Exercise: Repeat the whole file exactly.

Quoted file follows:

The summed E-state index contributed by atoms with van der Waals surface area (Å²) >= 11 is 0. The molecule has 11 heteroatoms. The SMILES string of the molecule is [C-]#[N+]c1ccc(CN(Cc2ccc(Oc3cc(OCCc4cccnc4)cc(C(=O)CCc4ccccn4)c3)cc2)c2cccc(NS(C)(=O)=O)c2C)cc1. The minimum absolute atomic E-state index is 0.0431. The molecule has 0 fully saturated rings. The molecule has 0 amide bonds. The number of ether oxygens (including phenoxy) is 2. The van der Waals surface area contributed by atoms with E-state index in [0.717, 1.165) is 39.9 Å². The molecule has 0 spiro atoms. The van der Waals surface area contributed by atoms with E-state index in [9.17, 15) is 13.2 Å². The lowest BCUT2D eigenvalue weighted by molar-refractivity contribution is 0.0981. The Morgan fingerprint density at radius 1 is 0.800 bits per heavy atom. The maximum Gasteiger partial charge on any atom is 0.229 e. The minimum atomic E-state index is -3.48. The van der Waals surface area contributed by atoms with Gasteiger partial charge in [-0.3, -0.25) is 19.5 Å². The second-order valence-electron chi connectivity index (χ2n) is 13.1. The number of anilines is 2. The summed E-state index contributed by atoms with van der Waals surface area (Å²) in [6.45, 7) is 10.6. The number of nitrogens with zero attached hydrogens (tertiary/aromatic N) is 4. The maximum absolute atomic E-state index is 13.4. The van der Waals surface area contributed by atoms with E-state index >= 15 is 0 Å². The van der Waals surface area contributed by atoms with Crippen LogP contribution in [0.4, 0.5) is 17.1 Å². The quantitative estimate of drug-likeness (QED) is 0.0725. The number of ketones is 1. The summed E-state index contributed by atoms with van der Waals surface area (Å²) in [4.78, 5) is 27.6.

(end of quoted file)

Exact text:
The summed E-state index contributed by atoms with van der Waals surface area (Å²) >= 11 is 0. The molecule has 11 heteroatoms. The SMILES string of the molecule is [C-]#[N+]c1ccc(CN(Cc2ccc(Oc3cc(OCCc4cccnc4)cc(C(=O)CCc4ccccn4)c3)cc2)c2cccc(NS(C)(=O)=O)c2C)cc1. The minimum absolute atomic E-state index is 0.0431. The molecule has 0 fully saturated rings. The molecule has 0 amide bonds. The number of ether oxygens (including phenoxy) is 2. The van der Waals surface area contributed by atoms with E-state index in [0.717, 1.165) is 39.9 Å². The molecule has 0 spiro atoms. The van der Waals surface area contributed by atoms with E-state index in [9.17, 15) is 13.2 Å². The lowest BCUT2D eigenvalue weighted by molar-refractivity contribution is 0.0981. The Morgan fingerprint density at radius 1 is 0.800 bits per heavy atom. The maximum Gasteiger partial charge on any atom is 0.229 e. The minimum atomic E-state index is -3.48. The van der Waals surface area contributed by atoms with Gasteiger partial charge in [-0.3, -0.25) is 19.5 Å². The second-order valence-electron chi connectivity index (χ2n) is 13.1. The number of anilines is 2. The summed E-state index contributed by atoms with van der Waals surface area (Å²) in [6.45, 7) is 10.6. The number of nitrogens with zero attached hydrogens (tertiary/aromatic N) is 4. The maximum absolute atomic E-state index is 13.4. The van der Waals surface area contributed by atoms with E-state index >= 15 is 0 Å². The van der Waals surface area contributed by atoms with Crippen LogP contribution in [0.4, 0.5) is 17.1 Å². The quantitative estimate of drug-likeness (QED) is 0.0725. The number of ketones is 1. The summed E-state index contributed by atoms with van der Waals surface area (Å²) in [4.78, 5) is 27.6.